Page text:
Historically, a couple groups have seen particularly sharp rises in the past two decades, namely Native Americans and Alaska Natives — among whom the suicide rate between 1999 and 2017 rose 139% among women and 71% among men20 — and teenagers, boys in particular.
Between 2014 and 2017, the teen suicide rate rose 10% per year. Here too, there’s a clear discrepancy between genders, with the annual suicide rate among teen boys, aged 15 through 19, rising 14% between 2015 and 2017, while the annual suicide rate among girls rose 8% between 2000 and 2017.
Lead investigator Oren Miron, a research associate at Harvard Medical School in Boston, told Medicinenet.com,21 “It really is an unprecedented surge. You can go back decades and you won’t find such a sharp increase.” Miron blames the rise on two primary sources: opioid abuse and social media.
“It’s much easier to bully. The apps are getting smarter and smarter at providing anonymity and hiding activity from grown-ups,” he told Medicinenet.com, adding “Parents and teachers need to be aware that the rates have reached their highest recorded level, and they need to be on the lookout for both boys and girls.”
Common Contributors to Teen Suicide
Clinical psychologist and suicide prevention specialist Pamela Cantor, who was not involved in any of the studies mentioned, told Medicinenet.com that “kids are ‘intensely programmed’ to achieve and have too little time to just enjoy their youth.” Other influences identified by Cantor, which can raise a child’s risk of suicide, include:
“Parents who try to smooth the way so that when their children hit a snag they do not know how to cope”
Exposure to violence, including school shootings and “socially sanctioned expressions of hatred”
Easy availability of drugs, alcohol and guns
Suicide Among Native Populations
Among Native Americans, the shocking rise in suicides are thought to be related to22 high rates of poverty,23 lower educational achievements, and high rates of alcoholism. Among women, the extraordinary rise in suicide has also been traced back to unusually high rates of violence.
According to the Indian Law Resource Center, “More than 4 in 5 American Indian and Alaska Native women have experienced violence, and more than 1 in 2 have experienced sexual violence.”24
Alaska Native women have the highest domestic battery rate of any group in the U.S. — 10 times higher than the rest of the U.S. The murder rate of indigenous women is also more than 10 times the national average.25 Race discrimination worsens the tragedy, as a majority of these women never get any kind of justice. As reported by the Indian Law Resource Center:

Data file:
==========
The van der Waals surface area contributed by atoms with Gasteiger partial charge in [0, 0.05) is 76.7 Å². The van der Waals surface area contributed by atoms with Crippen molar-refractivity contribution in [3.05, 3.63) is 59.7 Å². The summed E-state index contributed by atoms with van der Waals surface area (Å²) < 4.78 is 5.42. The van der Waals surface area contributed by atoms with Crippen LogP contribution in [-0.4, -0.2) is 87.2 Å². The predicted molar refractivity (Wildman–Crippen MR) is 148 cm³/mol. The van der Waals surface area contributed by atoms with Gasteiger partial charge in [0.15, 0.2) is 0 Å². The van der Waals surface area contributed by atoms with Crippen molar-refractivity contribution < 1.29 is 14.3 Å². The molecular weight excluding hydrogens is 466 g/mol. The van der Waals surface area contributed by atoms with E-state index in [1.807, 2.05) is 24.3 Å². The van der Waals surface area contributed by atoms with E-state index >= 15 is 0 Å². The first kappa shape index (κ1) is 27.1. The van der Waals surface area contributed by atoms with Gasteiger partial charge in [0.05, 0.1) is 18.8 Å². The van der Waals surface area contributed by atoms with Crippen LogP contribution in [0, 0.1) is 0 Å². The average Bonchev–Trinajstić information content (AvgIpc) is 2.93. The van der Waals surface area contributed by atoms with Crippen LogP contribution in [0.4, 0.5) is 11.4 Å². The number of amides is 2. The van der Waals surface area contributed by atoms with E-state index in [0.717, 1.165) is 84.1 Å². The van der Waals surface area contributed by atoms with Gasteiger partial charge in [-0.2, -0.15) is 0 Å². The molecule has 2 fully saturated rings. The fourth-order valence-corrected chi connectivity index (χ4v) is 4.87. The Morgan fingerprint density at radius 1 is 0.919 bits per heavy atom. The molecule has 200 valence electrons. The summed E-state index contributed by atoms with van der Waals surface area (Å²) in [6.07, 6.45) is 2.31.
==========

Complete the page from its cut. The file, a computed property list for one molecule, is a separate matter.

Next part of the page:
“For more than 35 years, United States law has stripped Indian nations of all criminal authority over non-Indians. As a result, until recent changes in the law, Indian nations were unable to prosecute non-Indians, who reportedly commit the vast majority (96%) of sexual violence against Native women.
The Census Bureau reports that non-Indians now comprise 76% of the population on tribal lands and 68% of the population in Alaska Native villages. Many Native women have married non-Indians.
However, it is unacceptable that a non-Indian who chooses to marry a Native woman, live on her reservation, and commit acts of domestic violence against her, cannot be criminally prosecuted by an Indian nation and more often than not will never be prosecuted by any government.”
Children Whose Parents Use Opioids Have Greater Suicide Risk
In related news, recent research26 shows children and teens whose parents use opioids have more than double the suicide rate — 0.37% compared to 0.14% — of those whose parents do not use opioids. In a press release, senior author Robert Gibbons, Ph.D., professor of biostatistics and director of the Center for Health Statistics at the University of Chicago, stated:27
“We theorized such a link was plausible because parental substance abuse is a known risk factor for suicide attempts by their children. In addition, depression and suicide attempts by parents — which are known to be related to suicidal behavior in their offspring — are more common among adults who abuse opioids.”
Coauthor Dr. David A. Brent, psychiatrist and chair of suicide studies at the University of Pittsburgh commented on the results:28
“These findings demonstrate that opioid use by a parent or parents doubles the risk for suicidal behavior by their children. The epidemics of adult opiate abuse and child suicidal behavior appear to be linked, and the disturbing upward trends in mortality due to opiates and due to child suicide may have common roots.”
Red Flags — Is Someone You Know Suicidal?
If someone close to you has recently endured a hardship, or you have noticed a change in their behavior, how can you tell when ordinary stress or sadness has progressed to a potentially suicidal level? Besides straightforward or “sideways” comments about not wanting to live any longer, some of the red flags that a person has a high risk for self-harm include:29
Acquiring a weapon
No plan for the future
Putting affairs in order
Making or changing a will, or writing about feeling hopeless or suicidal
Giving away personal belongings for no apparent reason
Checking on insurance policies
Sudden mood swings
Frequent and/or increased use of drugs or alcohol
Engaging in risky behaviors
If you think someone is suicidal, do not leave him or her alone. A person who appears suicidal needs immediate professional help. Help the person to seek immediate assistance from their doctor or the nearest hospital emergency room, or call 911. Eliminate access to firearms or other potential suicide aids, including unsupervised access to medications.
If you are feeling desperate or have any thoughts of suicide, call the National Suicide Prevention Lifeline, a toll-free number, at 1-800-273-TALK (8255), or call 911, or simply go to your nearest hospital emergency department.